Sani Lodge Pt.3 – The Plants
Many trees have evolved to forgo the protection of bark. This wood felt hard as iron and was as smooth as if it had been sand-papered. The reason? The many epiphytes, vines, and competing plants can’t get a grip on the bark for climbing to add dangerous weight and steal precious sunlight from the tree – the tree’s way of saying, “stay off”.
The forests around Sani are pristine and I couldn’t tell you their richness or diversity from other forests. I do recognize different forests. I can see, or more accurately feel, when forests are different. I can tell you that Sani’s forests were not as ‘pretty’ as others I’ve seen. By this I mean tree draped orchids and bromeliads were lacking. The moss or fern diversity seemed limited. From my layperson botanical perspective, and as a photographer looking for an interesting subject, the forest was not making it easy.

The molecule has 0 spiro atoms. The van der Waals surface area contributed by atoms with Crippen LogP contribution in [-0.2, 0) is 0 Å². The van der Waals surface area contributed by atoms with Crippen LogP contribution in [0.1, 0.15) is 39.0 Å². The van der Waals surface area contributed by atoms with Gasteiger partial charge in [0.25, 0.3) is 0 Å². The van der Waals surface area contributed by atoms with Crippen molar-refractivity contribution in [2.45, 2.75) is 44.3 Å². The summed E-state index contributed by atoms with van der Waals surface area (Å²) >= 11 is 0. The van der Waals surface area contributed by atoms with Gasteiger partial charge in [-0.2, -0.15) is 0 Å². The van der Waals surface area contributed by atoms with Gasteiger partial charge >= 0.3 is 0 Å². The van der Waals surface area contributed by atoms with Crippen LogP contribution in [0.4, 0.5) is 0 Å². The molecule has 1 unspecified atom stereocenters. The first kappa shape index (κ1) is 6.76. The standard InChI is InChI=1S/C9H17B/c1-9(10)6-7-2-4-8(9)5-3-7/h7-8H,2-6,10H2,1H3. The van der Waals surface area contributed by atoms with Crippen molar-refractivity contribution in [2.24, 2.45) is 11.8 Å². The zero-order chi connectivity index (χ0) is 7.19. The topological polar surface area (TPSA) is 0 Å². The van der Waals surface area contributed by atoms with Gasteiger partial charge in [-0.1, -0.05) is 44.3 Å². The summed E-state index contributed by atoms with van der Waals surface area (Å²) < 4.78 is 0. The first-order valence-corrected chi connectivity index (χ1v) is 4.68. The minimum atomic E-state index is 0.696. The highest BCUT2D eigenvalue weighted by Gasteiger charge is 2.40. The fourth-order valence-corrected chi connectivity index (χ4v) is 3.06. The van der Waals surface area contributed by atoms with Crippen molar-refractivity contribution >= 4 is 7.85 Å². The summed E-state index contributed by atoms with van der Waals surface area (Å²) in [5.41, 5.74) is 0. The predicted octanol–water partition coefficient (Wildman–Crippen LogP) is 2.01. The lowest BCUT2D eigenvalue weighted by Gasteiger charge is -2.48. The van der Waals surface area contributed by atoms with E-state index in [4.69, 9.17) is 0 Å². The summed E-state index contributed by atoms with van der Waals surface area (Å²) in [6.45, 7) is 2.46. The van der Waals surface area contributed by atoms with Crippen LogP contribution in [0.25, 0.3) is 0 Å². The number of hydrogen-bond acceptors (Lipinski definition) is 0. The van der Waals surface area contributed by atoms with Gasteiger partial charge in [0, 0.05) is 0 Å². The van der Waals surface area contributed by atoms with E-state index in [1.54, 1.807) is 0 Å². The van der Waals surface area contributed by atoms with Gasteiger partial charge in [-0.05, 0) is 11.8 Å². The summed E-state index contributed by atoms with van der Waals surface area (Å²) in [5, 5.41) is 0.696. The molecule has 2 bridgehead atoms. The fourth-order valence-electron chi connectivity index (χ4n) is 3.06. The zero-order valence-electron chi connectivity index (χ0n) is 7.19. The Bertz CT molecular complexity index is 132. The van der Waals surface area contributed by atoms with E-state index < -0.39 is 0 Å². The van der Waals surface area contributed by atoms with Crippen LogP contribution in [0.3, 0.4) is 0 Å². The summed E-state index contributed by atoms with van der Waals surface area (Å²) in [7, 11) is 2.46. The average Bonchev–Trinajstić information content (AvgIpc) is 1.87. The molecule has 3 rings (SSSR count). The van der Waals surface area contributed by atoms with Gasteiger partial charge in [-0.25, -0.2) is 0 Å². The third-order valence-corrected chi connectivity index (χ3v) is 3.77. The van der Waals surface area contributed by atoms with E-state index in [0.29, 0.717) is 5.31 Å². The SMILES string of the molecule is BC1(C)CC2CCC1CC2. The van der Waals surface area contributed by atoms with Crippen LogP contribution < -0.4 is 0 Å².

Many trees have heavily buttressed root systems. Rainforest soils are poor in nutrients so most trees have a very shallow roots system. Buttressing distributes weight and adds stability over a flat but wide base. The added benefit is that leaves get caught in the buttresses which allows decaying nutrients to return to the tree.
I found very few subjects that caught my eye. Most of those that did were fungi. They are the most important plants, of course. (I know fungi are not plants. I am making a photographic distinction not a biological one.) They take the dead and decaying and return its nutrients back to the poor soils that make up much of the basin. Without them there would be no rainforest. And these subjects offered interesting patterns and composition in ways that the haphazard jungle plants couldn’t. Other subjects were simple illustrations of rainforest life; tree fall gaps, buttressed roots, plant defenses, and even a couple attempts at the jumble of jungle life. Most of it is quite boring from an artistic perspective, and quite crappy photographically, but in all it adds up to the experience that is rainforest life. So with that I bring you – Vegetation.
I have no idea what this tree is but it was interesting enough to make me stop and wonder.